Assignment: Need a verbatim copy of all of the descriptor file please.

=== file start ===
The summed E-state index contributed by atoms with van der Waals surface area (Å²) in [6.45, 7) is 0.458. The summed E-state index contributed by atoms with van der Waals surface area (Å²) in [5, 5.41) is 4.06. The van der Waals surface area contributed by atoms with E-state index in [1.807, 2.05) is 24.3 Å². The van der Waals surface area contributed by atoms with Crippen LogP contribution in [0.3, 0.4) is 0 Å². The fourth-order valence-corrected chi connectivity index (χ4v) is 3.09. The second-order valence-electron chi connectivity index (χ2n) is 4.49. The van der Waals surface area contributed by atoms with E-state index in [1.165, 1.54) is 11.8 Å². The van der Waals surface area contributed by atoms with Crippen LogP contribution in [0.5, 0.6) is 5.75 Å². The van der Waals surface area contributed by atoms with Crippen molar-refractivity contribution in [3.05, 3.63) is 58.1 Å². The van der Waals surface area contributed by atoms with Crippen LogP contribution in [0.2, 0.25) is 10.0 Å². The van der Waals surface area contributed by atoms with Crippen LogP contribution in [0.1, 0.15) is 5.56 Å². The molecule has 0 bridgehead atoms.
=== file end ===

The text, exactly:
The summed E-state index contributed by atoms with van der Waals surface area (Å²) in [6.45, 7) is 0.458. The summed E-state index contributed by atoms with van der Waals surface area (Å²) in [5, 5.41) is 4.06. The van der Waals surface area contributed by atoms with E-state index in [1.807, 2.05) is 24.3 Å². The van der Waals surface area contributed by atoms with Crippen LogP contribution in [0.3, 0.4) is 0 Å². The fourth-order valence-corrected chi connectivity index (χ4v) is 3.09. The second-order valence-electron chi connectivity index (χ2n) is 4.49. The van der Waals surface area contributed by atoms with E-state index in [1.165, 1.54) is 11.8 Å². The van der Waals surface area contributed by atoms with Crippen LogP contribution in [0.5, 0.6) is 5.75 Å². The van der Waals surface area contributed by atoms with Crippen molar-refractivity contribution in [3.05, 3.63) is 58.1 Å². The van der Waals surface area contributed by atoms with Crippen LogP contribution in [0.2, 0.25) is 10.0 Å². The van der Waals surface area contributed by atoms with Crippen LogP contribution in [0.1, 0.15) is 5.56 Å². The molecule has 0 bridgehead atoms.